Key 2018 Tax Changes
The Pass-Through Deduction
The new tax code makes a big change to the way pass-through business income is taxed. This includes income earned by sole proprietorships, LLCs, partnerships, and S corporations.
Under the new law, taxpayers with pass-through businesses like these will be able to deduct 20% of their pass-through income. In other words, if you own a small business and it generates $100,000 in profit in 2018, you'll be able to deduct $20,000 of it before the ordinary income tax rates are applied.
There are phaseout income limits that apply to "professional services" business owners such as lawyers, doctors, and consultants, which are set at $157,500 for single filers and $315,000 for pass-through business owners who file a joint return.
Includes rule to prevent abuse of pass-through tax break: If the owner or partner in a pass-through also draws a salary from the business, that money would be subject to ordinary income tax rates.
But to prevent people from recharacterizing their wage income as business profits to get the benefit of the pass-through deduction, the bill would place limits on how much income would qualify for the deduction.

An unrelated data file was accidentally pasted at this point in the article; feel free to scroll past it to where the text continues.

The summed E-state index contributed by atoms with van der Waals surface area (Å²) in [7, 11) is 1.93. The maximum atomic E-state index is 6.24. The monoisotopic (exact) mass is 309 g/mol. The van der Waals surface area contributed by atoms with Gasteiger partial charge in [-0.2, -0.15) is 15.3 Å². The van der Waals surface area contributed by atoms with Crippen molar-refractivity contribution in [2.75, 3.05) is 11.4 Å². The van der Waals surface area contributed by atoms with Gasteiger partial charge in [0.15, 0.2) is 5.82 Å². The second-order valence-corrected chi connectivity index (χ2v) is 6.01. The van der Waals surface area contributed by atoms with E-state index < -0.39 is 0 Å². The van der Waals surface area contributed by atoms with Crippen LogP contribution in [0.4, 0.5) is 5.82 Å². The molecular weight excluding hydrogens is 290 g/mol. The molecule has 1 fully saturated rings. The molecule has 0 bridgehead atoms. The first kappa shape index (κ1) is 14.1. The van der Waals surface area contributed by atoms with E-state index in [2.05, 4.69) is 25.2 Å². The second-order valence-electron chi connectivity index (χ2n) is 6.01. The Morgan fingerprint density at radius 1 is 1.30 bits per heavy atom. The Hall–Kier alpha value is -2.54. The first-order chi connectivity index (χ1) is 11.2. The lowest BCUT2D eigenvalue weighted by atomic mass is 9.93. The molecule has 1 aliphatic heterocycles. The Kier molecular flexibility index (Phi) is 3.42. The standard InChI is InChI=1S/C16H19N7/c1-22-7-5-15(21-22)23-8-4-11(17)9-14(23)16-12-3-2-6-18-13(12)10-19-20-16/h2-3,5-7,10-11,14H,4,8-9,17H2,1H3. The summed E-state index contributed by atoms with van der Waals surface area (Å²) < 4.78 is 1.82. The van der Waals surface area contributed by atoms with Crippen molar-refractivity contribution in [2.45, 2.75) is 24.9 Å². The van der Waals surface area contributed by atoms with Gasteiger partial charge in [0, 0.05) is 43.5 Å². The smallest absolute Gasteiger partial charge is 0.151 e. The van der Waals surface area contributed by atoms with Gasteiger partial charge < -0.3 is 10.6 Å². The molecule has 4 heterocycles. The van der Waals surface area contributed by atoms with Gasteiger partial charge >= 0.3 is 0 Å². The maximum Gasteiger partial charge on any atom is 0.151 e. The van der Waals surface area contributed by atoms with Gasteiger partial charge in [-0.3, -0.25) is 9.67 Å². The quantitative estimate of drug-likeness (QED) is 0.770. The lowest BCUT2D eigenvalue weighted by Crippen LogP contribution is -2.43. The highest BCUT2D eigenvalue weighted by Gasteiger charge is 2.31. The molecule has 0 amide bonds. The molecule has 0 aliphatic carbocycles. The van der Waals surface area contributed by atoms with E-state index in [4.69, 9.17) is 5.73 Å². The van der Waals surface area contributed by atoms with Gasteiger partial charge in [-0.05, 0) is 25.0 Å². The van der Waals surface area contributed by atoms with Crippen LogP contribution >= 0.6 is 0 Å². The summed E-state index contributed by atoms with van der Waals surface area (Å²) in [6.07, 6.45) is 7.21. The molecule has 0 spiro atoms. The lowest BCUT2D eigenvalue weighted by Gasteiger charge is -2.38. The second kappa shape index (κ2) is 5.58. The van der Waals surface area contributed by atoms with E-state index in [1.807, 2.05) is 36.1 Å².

Tax experts nevertheless have warned that this kind of anti-abuse measure still presents taxpayers with a lot of opportunities to game the system, and favors passive owners of a business over active owners who actually run things.
The Estate Tax Exemption
The estate tax already applied to a small percentage of households. Essentially, the 40% estate tax rate applied only to the portion of an estate that was valued at $5.6 million or more per individual, or $11.2 million per married couple.
However, the new tax law exempts even more households by doubling these exemptions. Now, for 2018, individuals get a $11.2 million lifetime exemption and married couples get to exclude $22.4 million. As you can probably imagine, this won't leave too many families paying the estate tax.
Corporate Tax Rates
So far, we've discussed individual tax reform, but the most dramatic changes made by the bill are on the corporate side.
For starters, the bill lowers the corporate tax rate to a flat 21% on all profits. This is not only a massive tax cut, but is a major simplification as compared to the 2017 corporate tax structure.
The global average corporate tax rate is about 25%, so this move is designed to make the U.S. more globally competitive, which should in turn help keep more corporate profits (and jobs) in the United States.
In addition to these changes, the corporate AMT of 20% has been repealed.